At Consumer Alert Now, it is our mission to assist victims of dangerous drugs and medical devices to obtain justice for the harm done to them as a result of the negligence of pharmaceutical companies. 

If you have suffered a serious liver injury (or any other type of injury), or if a loved one died after consuming Ocaliva or another dangerous drug, you may be entitled to compensation. It’s not unusual to be confused about your options. If you’re drowning in floods of medical bills or if you are unable to return to work due to the complications of Ocaliva or another drug, you may have recourse.

The truth is that most of the common tort claims fail to deliver results to the patient. It is difficult to recover compensation for dangerous drug injuries. Therefore, you must work with an experienced attorney who can determine the true value of your claim and handle the case with expertise. Your attorney will argue that the drug manufacturer breached its duty of care to consumers by failing to properly test a medication or to inform you about potentially serious side effects. 

New drugs have to be evaluated by the United States Food and Drug Administration and the Center for Drug Evaluation and Research before it can be sold. The latter is responsible for both over-the-counter (non-prescription) medication and prescription drugs. 

When a drug company intends to sell drugs in the U.S., they must perform animal and laboratory testing before the medication can be tested on humans. Once these initial tests have been concluded, they must perform a series of human trials to determine its safety and efficiency. A drug must provide real human benefits for it to be approved. 

The testing and drug approval process typically spans years; however, the United States Food and Drug Administration has an Accelerated Approval Program which allows for expedited approval of new drugs. Drug manufacturers are still required to conduct clinical trials post-marketing to verify safety and benefits. 

A pharmaceutical company that has a drug which is eligible for Breakthrough Therapy designation can request a Fast Track process in order to deliver important new medications to their patients earlier. Another FDA program is Priority Review, whereby the FDA attempts to review the application within a shorter time frame. It typically takes ten months to perform a standard review, but Priority Review takes around six months. The drug manufacturer remains responsible for updating their warning labels after the approval to ensure that potential side effects are communicated to their patients.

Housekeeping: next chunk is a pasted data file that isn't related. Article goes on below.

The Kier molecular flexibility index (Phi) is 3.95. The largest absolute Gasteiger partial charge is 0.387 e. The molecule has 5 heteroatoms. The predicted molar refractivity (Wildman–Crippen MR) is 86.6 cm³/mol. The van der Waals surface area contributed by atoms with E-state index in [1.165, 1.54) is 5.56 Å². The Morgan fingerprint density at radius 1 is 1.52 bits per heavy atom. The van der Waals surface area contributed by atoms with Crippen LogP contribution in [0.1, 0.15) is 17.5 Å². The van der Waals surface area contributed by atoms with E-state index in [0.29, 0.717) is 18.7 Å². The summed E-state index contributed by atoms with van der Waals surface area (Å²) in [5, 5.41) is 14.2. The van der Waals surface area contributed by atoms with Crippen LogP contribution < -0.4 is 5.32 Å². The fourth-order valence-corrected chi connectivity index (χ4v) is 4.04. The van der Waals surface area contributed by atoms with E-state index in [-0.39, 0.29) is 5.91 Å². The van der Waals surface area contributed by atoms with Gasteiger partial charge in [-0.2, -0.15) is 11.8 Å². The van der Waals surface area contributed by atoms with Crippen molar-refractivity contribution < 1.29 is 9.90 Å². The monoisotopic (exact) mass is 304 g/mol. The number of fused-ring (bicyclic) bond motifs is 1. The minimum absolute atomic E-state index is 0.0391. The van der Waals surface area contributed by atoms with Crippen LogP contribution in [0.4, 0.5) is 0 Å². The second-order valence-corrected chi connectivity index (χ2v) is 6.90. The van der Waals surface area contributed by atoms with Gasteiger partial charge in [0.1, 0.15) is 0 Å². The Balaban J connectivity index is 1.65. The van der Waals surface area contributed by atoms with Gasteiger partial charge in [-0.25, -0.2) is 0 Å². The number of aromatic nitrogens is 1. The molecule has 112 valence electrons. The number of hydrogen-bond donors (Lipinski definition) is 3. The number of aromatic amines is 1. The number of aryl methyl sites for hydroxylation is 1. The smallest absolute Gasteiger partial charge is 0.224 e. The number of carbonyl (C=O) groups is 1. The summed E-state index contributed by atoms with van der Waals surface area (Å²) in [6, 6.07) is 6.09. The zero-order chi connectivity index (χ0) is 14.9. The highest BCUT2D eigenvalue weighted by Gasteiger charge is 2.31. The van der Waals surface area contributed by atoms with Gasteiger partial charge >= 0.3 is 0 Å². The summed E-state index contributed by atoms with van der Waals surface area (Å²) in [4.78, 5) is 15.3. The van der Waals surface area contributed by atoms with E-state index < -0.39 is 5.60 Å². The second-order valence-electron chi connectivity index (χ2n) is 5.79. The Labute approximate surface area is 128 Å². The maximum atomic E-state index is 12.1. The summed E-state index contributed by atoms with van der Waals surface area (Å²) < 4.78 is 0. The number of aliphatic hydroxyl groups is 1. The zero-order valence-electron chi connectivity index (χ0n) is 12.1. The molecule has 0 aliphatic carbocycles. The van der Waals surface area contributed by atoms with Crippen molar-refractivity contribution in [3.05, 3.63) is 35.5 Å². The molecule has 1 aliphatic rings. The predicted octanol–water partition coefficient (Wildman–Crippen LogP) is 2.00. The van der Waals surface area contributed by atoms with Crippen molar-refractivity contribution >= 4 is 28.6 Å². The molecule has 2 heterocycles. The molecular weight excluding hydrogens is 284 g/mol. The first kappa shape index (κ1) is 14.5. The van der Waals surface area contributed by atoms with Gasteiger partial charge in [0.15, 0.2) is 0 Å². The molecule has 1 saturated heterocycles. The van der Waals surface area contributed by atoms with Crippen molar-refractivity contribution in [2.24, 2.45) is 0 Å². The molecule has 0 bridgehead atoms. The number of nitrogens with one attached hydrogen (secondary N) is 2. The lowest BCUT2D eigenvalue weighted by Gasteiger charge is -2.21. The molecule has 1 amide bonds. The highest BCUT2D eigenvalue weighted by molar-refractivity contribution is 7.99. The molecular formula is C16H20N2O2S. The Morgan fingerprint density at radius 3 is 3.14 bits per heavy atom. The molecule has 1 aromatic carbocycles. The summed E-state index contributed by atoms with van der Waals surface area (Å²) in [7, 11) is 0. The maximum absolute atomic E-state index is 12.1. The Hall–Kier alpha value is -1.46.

A drug manufacturer is typically the primary defendant when it comes to dangerous drug cases. However, if a doctor fails to inform the patient about potent risks, they may also become liable. A pharmacist is responsible for proper counseling on drug use, and can also be sued. Pharmaceutical sales representatives can be held liable when they recommend dangerous drugs and laboratories that test medications may be held liable when they fail to detect certain side effects.

Dangerous drug lawsuits have the potential to cast wide nets, which is why it is so important to ensure that you obtain the best possible legal representation. 

Statutes of limitations applicable to dangerous drug lawsuits vary. It can be two years, but drug manufacturers typically try to time-bar claims. In the majority of cases, the statute of limitations starts when the patient becomes aware of, or should have been aware of the injury. However, drug manufacturers tend to argue that the period began when the FDA or the company issued updated drug warnings. It is important to work with an experienced attorney who will be able to navigate you through the various statutes.  

Contacting an Attorney Representing Ocaliva Cases Near Me

If you are taking a drug and you become aware of the fact that it has been recalled, speak to your doctor immediately before you discontinue using it. Your doctor will consider the recall and provide the best possible treatment recommendation for your specific needs. If you have suffered an injury by taking a recalled drug, you should contact an experienced attorney immediately by calling (800) 511-0747.